How is a charter school different than a magnet school?

The lines between magnet and charter are thin but very important. For example Milwaukie Academy of the Arts is no longer considered a charter school — they are now a magnet.

Sojourner, another school in NC12, was never a charter school. It was always a magnet and may have been one of the first magnet elementary schools in the state.

Charter schools and magnet schools are two relatively new kinds of public schools.

Charter schools began appearing in the early 1990s. They are supposed to be independently operated public schools started by parents, teachers, community organizations, and in some states, for-profit companies. In Oregon however, the law was written so actual school districts could redesign a school (or their whole district if they only had one high school, middle school or elementary school) and receive the start up funds for charter schools from the federal program.

Charter schools receive tax dollars (again, in Oregon at a lower rate than other public or magnet schools) , but the sponsoring group may also come up with private funding. Charter schools may not charge tuition. Charter schools are public schools.

Charters must adhere to the basic curricular requirements of the state but theoretically are free from many of the regulations that apply to conventional schools. In Oregon charters are subject to the scrutiny of school boards or government authorities just like other public schools and sometimes more (we have a school board but we are also under the scrutiny of the district school board).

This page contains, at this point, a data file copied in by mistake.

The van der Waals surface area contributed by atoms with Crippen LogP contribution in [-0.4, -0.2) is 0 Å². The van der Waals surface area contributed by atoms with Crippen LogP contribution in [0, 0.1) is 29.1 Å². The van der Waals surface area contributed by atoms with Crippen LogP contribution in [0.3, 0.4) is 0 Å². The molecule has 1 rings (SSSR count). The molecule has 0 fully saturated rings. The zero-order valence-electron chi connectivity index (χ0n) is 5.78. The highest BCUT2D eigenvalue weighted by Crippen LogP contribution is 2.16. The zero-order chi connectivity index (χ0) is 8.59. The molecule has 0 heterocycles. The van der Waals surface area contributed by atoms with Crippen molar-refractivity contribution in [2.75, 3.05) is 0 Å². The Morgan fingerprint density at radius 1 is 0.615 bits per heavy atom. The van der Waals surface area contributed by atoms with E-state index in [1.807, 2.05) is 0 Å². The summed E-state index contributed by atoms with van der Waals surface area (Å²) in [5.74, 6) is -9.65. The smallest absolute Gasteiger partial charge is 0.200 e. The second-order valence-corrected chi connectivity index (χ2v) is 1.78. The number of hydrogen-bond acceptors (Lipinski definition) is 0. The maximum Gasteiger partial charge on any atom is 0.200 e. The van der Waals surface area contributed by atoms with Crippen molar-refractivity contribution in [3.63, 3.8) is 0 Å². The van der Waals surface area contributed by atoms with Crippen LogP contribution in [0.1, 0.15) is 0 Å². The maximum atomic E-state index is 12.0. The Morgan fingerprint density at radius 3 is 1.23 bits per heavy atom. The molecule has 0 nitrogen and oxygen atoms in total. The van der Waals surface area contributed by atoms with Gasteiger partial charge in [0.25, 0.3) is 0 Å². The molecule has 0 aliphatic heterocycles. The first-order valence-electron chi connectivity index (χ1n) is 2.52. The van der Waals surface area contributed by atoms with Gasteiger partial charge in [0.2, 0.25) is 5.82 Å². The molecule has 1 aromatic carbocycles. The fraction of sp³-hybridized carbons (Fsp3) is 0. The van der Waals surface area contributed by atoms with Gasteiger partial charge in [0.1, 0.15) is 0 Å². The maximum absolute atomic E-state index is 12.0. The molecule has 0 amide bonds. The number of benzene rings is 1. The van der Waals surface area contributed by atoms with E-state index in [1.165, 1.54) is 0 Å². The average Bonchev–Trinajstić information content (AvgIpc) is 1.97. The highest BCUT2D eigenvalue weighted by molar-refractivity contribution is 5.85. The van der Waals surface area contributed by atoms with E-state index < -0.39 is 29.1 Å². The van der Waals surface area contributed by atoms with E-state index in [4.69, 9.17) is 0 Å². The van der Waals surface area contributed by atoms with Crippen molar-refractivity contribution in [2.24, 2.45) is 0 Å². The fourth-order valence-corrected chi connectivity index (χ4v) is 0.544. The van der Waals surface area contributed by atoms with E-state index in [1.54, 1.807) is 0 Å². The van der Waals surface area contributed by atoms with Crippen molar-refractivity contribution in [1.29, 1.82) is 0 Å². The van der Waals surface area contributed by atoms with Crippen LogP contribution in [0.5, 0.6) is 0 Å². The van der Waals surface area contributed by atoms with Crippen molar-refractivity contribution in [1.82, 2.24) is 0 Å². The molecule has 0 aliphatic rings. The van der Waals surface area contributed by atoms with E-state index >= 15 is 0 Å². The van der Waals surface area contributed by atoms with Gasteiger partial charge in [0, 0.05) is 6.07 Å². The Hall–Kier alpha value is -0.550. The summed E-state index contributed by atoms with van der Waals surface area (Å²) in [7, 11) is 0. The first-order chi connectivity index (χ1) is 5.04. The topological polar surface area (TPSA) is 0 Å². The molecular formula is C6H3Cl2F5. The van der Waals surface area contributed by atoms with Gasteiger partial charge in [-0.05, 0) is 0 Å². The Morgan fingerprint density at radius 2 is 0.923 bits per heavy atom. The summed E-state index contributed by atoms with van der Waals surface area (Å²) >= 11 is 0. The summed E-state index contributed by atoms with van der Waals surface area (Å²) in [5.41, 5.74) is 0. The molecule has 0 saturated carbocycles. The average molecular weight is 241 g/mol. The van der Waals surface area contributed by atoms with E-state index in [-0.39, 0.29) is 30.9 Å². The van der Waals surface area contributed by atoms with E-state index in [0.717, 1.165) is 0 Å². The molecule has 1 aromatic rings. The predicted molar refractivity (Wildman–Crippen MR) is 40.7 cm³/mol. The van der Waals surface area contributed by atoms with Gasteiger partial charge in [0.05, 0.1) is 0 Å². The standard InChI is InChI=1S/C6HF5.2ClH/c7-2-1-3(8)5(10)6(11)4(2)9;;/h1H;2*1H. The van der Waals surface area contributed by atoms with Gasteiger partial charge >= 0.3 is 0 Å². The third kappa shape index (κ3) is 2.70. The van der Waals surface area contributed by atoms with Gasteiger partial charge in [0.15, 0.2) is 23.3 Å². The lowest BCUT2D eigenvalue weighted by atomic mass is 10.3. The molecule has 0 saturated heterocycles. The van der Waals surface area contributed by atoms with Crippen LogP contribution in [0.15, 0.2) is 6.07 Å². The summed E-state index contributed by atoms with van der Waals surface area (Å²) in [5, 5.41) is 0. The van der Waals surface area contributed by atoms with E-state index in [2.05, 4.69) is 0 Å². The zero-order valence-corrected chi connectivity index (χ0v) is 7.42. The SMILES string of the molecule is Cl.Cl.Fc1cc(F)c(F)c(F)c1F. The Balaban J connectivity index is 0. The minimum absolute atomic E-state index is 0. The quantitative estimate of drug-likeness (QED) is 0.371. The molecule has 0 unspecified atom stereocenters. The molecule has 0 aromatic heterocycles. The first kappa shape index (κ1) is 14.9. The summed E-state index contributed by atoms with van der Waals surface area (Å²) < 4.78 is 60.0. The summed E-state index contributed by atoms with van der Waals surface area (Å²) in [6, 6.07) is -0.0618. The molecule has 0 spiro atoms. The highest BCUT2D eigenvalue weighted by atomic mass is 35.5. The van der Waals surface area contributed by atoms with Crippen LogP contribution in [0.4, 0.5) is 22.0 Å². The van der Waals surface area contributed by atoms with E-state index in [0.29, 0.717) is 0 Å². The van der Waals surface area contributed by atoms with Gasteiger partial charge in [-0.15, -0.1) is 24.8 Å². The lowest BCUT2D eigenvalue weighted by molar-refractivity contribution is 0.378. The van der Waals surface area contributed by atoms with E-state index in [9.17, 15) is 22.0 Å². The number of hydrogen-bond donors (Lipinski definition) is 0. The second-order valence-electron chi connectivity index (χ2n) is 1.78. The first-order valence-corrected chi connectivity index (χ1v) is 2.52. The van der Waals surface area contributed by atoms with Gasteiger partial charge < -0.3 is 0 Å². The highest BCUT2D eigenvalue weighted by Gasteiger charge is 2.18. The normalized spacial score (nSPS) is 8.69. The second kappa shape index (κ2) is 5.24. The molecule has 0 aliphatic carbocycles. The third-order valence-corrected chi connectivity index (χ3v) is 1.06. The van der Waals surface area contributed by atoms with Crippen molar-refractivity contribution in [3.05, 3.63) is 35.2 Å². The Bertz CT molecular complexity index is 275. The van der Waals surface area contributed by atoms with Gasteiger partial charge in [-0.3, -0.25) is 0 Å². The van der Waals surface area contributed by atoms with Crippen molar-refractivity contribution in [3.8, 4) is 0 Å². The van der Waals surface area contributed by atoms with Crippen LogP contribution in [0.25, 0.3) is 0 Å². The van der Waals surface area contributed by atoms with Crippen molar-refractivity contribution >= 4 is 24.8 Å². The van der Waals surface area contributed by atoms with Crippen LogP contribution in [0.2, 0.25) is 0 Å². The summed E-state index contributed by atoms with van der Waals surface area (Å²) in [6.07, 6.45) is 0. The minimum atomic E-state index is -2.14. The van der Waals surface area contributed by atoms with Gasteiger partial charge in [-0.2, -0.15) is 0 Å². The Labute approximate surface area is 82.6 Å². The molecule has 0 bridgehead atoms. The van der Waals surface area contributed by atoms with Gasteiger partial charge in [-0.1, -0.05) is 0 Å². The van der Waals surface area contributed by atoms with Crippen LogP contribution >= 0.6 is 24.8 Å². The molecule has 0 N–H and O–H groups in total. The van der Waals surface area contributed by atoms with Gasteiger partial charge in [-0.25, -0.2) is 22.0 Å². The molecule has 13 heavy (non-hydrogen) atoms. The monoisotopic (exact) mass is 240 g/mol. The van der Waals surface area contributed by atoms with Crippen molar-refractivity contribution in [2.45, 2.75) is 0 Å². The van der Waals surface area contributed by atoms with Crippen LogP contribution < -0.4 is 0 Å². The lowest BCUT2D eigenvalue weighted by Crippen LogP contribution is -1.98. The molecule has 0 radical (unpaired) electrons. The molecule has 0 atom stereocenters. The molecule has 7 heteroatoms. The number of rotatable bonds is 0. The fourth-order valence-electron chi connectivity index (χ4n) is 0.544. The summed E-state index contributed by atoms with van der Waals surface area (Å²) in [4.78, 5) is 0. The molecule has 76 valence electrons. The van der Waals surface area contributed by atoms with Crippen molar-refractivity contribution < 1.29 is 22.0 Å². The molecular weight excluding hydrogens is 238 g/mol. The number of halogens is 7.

Originally considered cutting edge, charter schools usually challenge standard education practices and sometimes specialize in a particular area, such as technology or the arts, or adopt a basic core-subjects approach. We follow the Core Knowledge Foundation approach for our central curriculum. Some charter schools specifically target gifted or high-risk children but must accept anyone who applies through the lottery process. They usually have smaller classes and offer more individual attention than conventional public schools.

There are about 3,000 charter schools in the United States. Between the 2008–09 and 2013–14 school years, the public charter school movement experienced a dramatic 80 percent increase in the number of students and an astounding 40 percent increase in the number of schools. Despite this growth, there is still an overwhelming unmet parental demand for quality school options, with more than 1 million student names on charter school waiting lists. Click here for more information.

There is a lot of information available now regarding the success rate of charter schools as well as the "health" of the charter school laws in each state.

Magnet schools are free public schools that can be highly competitive and highly selective. They're renowned for their special programs and high academic standards. They may specialize in a particular area, such as science, the arts or language immersion.

Students who apply to these schools may go through a rigorous testing and application process (Jefferson students for example must audition for admission) . Some magnet schools have boarding facilities to allow students from other communities to attend in remote rural areas.

Magnet schools were first launched in the 1970s to help desegregate public school systems by encouraging children to attend schools outside their neighborhoods and attend a school that had a specific interest focus which drew a particular population of students (thus the term "magnet"). While student diversity is still an explicit goal of most magnet schools, that can be driven by their specialty as well. The magnet movement was tried heavily in Portland Public many years ago when they decided to make each high school a different focus (Jefferson : Arts; Cleveland : Business, etc) Some worked and some didn't. Magnet schools receive all the benefits of their district; full funding, transportation, facilities (though Sojourner took a real hit recently when it was forced to share a building with another public school- they lost a lot of enrollment and their administrator in the "merge")- but they are also subject to the union guidelines for movement of teachers. Magnets may or may not have a lottery process.


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